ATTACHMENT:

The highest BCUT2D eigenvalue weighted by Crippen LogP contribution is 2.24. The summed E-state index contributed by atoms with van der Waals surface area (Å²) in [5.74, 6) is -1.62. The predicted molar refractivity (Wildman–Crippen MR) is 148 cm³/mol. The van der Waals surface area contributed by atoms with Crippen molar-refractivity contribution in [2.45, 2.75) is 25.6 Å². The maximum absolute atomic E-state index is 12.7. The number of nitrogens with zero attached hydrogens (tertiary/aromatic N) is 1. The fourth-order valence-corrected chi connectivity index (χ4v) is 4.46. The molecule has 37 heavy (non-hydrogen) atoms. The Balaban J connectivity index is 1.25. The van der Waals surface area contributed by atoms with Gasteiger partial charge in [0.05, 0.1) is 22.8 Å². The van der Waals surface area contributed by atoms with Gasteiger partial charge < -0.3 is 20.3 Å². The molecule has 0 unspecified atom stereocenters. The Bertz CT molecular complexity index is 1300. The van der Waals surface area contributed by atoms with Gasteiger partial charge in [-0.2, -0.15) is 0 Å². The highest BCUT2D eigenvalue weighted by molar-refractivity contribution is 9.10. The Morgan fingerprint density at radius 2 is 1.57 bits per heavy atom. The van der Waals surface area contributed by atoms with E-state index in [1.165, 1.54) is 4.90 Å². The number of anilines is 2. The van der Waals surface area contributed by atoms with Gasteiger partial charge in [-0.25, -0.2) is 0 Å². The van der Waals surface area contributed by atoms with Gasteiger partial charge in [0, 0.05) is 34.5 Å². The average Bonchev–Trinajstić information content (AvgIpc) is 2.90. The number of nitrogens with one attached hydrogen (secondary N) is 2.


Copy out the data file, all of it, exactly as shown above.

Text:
The highest BCUT2D eigenvalue weighted by Crippen LogP contribution is 2.24. The summed E-state index contributed by atoms with van der Waals surface area (Å²) in [5.74, 6) is -1.62. The predicted molar refractivity (Wildman–Crippen MR) is 148 cm³/mol. The van der Waals surface area contributed by atoms with Crippen molar-refractivity contribution in [2.45, 2.75) is 25.6 Å². The maximum absolute atomic E-state index is 12.7. The number of nitrogens with zero attached hydrogens (tertiary/aromatic N) is 1. The fourth-order valence-corrected chi connectivity index (χ4v) is 4.46. The molecule has 37 heavy (non-hydrogen) atoms. The Balaban J connectivity index is 1.25. The van der Waals surface area contributed by atoms with Gasteiger partial charge in [0.05, 0.1) is 22.8 Å². The van der Waals surface area contributed by atoms with Gasteiger partial charge < -0.3 is 20.3 Å². The molecule has 0 unspecified atom stereocenters. The Bertz CT molecular complexity index is 1300. The van der Waals surface area contributed by atoms with Gasteiger partial charge in [-0.2, -0.15) is 0 Å². The highest BCUT2D eigenvalue weighted by molar-refractivity contribution is 9.10. The Morgan fingerprint density at radius 2 is 1.57 bits per heavy atom. The van der Waals surface area contributed by atoms with E-state index in [1.165, 1.54) is 4.90 Å². The number of anilines is 2. The van der Waals surface area contributed by atoms with Gasteiger partial charge in [-0.25, -0.2) is 0 Å². The van der Waals surface area contributed by atoms with Gasteiger partial charge in [0, 0.05) is 34.5 Å². The average Bonchev–Trinajstić information content (AvgIpc) is 2.90. The number of nitrogens with one attached hydrogen (secondary N) is 2.